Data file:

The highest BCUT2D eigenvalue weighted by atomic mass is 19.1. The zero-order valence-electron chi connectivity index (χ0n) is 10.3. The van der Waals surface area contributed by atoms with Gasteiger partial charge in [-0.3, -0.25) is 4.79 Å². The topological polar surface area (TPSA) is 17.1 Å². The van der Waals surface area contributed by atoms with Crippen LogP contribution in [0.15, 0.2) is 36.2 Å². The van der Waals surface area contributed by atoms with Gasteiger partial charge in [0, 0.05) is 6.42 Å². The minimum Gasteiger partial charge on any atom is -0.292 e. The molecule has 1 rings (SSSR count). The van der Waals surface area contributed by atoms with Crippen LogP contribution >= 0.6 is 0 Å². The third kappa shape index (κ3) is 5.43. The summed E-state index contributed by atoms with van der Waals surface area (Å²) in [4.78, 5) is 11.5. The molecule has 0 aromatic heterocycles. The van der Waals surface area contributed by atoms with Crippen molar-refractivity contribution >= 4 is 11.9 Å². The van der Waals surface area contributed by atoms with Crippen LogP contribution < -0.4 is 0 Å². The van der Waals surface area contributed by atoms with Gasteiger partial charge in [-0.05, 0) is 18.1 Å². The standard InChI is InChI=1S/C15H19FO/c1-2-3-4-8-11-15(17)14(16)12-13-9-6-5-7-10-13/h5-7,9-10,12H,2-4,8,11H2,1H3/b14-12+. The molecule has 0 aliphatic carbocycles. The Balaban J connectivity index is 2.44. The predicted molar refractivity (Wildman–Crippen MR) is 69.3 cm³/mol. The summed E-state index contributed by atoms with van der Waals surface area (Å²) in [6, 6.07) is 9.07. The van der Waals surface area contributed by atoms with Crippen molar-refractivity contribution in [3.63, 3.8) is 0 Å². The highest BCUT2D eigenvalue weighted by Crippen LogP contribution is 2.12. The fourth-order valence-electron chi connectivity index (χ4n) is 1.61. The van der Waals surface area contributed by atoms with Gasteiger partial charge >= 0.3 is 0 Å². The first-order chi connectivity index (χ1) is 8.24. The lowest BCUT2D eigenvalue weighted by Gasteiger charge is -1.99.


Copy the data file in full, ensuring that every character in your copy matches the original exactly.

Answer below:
The highest BCUT2D eigenvalue weighted by atomic mass is 19.1. The zero-order valence-electron chi connectivity index (χ0n) is 10.3. The van der Waals surface area contributed by atoms with Gasteiger partial charge in [-0.3, -0.25) is 4.79 Å². The topological polar surface area (TPSA) is 17.1 Å². The van der Waals surface area contributed by atoms with Crippen LogP contribution in [0.15, 0.2) is 36.2 Å². The van der Waals surface area contributed by atoms with Gasteiger partial charge in [0, 0.05) is 6.42 Å². The minimum Gasteiger partial charge on any atom is -0.292 e. The molecule has 1 rings (SSSR count). The van der Waals surface area contributed by atoms with Crippen LogP contribution >= 0.6 is 0 Å². The third kappa shape index (κ3) is 5.43. The summed E-state index contributed by atoms with van der Waals surface area (Å²) in [4.78, 5) is 11.5. The molecule has 0 aromatic heterocycles. The van der Waals surface area contributed by atoms with Crippen molar-refractivity contribution >= 4 is 11.9 Å². The van der Waals surface area contributed by atoms with Crippen LogP contribution < -0.4 is 0 Å². The van der Waals surface area contributed by atoms with Gasteiger partial charge in [-0.05, 0) is 18.1 Å². The standard InChI is InChI=1S/C15H19FO/c1-2-3-4-8-11-15(17)14(16)12-13-9-6-5-7-10-13/h5-7,9-10,12H,2-4,8,11H2,1H3/b14-12+. The molecule has 0 aliphatic carbocycles. The Balaban J connectivity index is 2.44. The predicted molar refractivity (Wildman–Crippen MR) is 69.3 cm³/mol. The summed E-state index contributed by atoms with van der Waals surface area (Å²) in [6, 6.07) is 9.07. The van der Waals surface area contributed by atoms with Crippen molar-refractivity contribution in [3.63, 3.8) is 0 Å². The highest BCUT2D eigenvalue weighted by Crippen LogP contribution is 2.12. The fourth-order valence-electron chi connectivity index (χ4n) is 1.61. The van der Waals surface area contributed by atoms with Gasteiger partial charge >= 0.3 is 0 Å². The first-order chi connectivity index (χ1) is 8.24. The lowest BCUT2D eigenvalue weighted by Gasteiger charge is -1.99.